There’s No Place Like Rome

David is sleeping in at the hotel and I go two doors down for pizza and beer. I’m sitting at an outdoor table and an older woman sits at the table next to me. She is limping along with a forearm crutch. She sets a beer on her table and looks at me.

It’s too hot to eat anything,” she says in Italian.

Soooo hot!” I agree.

We drink our beers and she asks where I’m from. Her brother’s daughter is studying in LA. No, she’s never gone to see her. Last year she was hit by a car and was in a hospital bed for three months, then a wheelchair for another three. With physical therapy, she’s been able to get around with the crutch, but can’t travel more than an hour or two by train before it becomes uncomfortable. Yes, yes, she does like to travel, only been a few places, but she always comes back to Rome. Yes that’s right, Rome is where her heart is.

We finish our beers and she wishes me a good day, shakes my hand, and we agree the conversation has been a pleasure.

These are my favorite things about travel.

“Hey, guys, I feel like I’m in a dream, I can’t believe I am here in Rome with you!”

Matteo is soaking wet from a post-workout shower. Still the same hilarious, outgoing, now-24-year-old trying to figure out his place in the world. His latest plan is to move to Dubai to become a physical trainer.

For now.

We meet my mom and Gary for dinner. Gary just arrived and is still a bit jet-lagged after a very turbulent flight. Conversation is animated and punctuated by laughter, as it always is with Matteo.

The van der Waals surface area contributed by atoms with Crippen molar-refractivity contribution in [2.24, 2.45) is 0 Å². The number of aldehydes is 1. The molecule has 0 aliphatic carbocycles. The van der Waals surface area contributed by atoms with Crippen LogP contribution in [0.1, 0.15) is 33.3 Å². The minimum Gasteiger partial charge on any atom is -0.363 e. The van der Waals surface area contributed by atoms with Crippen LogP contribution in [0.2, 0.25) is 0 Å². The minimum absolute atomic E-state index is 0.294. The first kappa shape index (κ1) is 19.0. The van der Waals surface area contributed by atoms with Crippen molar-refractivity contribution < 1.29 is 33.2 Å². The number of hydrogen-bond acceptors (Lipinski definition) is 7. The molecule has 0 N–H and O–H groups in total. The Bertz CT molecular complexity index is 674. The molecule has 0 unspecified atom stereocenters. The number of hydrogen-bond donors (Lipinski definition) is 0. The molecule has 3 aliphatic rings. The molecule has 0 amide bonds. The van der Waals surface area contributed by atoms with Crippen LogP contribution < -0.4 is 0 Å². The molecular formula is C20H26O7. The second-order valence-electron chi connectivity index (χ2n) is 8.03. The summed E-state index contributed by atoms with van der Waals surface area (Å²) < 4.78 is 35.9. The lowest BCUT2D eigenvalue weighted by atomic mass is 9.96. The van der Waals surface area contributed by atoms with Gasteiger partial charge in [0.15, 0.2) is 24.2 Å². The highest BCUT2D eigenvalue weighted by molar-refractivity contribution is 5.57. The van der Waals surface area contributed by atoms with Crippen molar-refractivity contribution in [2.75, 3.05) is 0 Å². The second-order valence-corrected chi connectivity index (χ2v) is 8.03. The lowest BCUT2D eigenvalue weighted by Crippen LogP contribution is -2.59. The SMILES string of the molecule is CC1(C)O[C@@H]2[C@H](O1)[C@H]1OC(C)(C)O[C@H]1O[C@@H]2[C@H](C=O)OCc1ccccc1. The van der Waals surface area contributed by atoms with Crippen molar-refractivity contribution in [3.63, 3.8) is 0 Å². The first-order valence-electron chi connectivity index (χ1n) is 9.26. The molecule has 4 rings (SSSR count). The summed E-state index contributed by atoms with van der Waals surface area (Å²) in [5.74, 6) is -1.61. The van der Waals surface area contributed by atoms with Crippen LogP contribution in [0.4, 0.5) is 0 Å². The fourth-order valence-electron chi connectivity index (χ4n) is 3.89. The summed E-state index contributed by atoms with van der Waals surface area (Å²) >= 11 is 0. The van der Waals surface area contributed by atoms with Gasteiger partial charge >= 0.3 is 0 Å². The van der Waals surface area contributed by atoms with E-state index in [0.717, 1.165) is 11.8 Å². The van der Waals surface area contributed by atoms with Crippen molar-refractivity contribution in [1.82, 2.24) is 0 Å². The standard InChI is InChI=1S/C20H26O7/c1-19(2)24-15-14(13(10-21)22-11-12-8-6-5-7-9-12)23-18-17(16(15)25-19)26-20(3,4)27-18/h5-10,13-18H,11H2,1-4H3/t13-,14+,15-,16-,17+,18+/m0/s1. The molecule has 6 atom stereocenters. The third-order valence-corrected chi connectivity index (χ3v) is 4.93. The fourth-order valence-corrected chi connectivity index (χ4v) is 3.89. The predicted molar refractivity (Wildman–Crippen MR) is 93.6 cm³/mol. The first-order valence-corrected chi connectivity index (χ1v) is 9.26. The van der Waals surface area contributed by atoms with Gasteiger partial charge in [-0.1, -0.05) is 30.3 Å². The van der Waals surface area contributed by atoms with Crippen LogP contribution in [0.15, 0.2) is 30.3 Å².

Funny guy!

Matteo makes plans to meet me at an open pharmacy tomorrow morning to help me get my necessary COVID test for entry into Portugal. It’s already sweltering at 9 am. Finding the pharmacy is bananas because Google maps does not understand Italian streets. But I find it.

No Matteo.

He’s still in bed, but he rushes to get dressed and meet me. We go through the DMV-like process of getting my test (he has dubbed himself “my manager”), talking and laughing and I am “always breaking his balls” about something, but that’s what he likes about us. We like our freedom and we can give each other shit.

We get a cold drink, he suggests a place to buy something for my son and helps me pick it out, then it’s goodbye until next time…

David is still tired, so I walk alone to meet Mom and Gary for lunch – they are headed to Ischia the next day to visit the family of their most recent exchange student, and have about four weeks left in Italy after that. Lucky ducks! The lunch is delicious,though we are showered in dust and pollen by the wind and the current of passing cars.

We wish each other fun new adventures, and I walk back to the hotel.

It’s better today, Signora!” a shopkeeper says to me in Italian, standing in his doorway as I walk past.

Yes, there’s more wind! It’s more fresh!” I reply.

He smiles, stretching his arms out slightly, turning his palms forward and lifting his chin to catch the breeze.

Ciao!” I say.

“Ciao,Signora!” he calls back.

These are my favorite things about travel.

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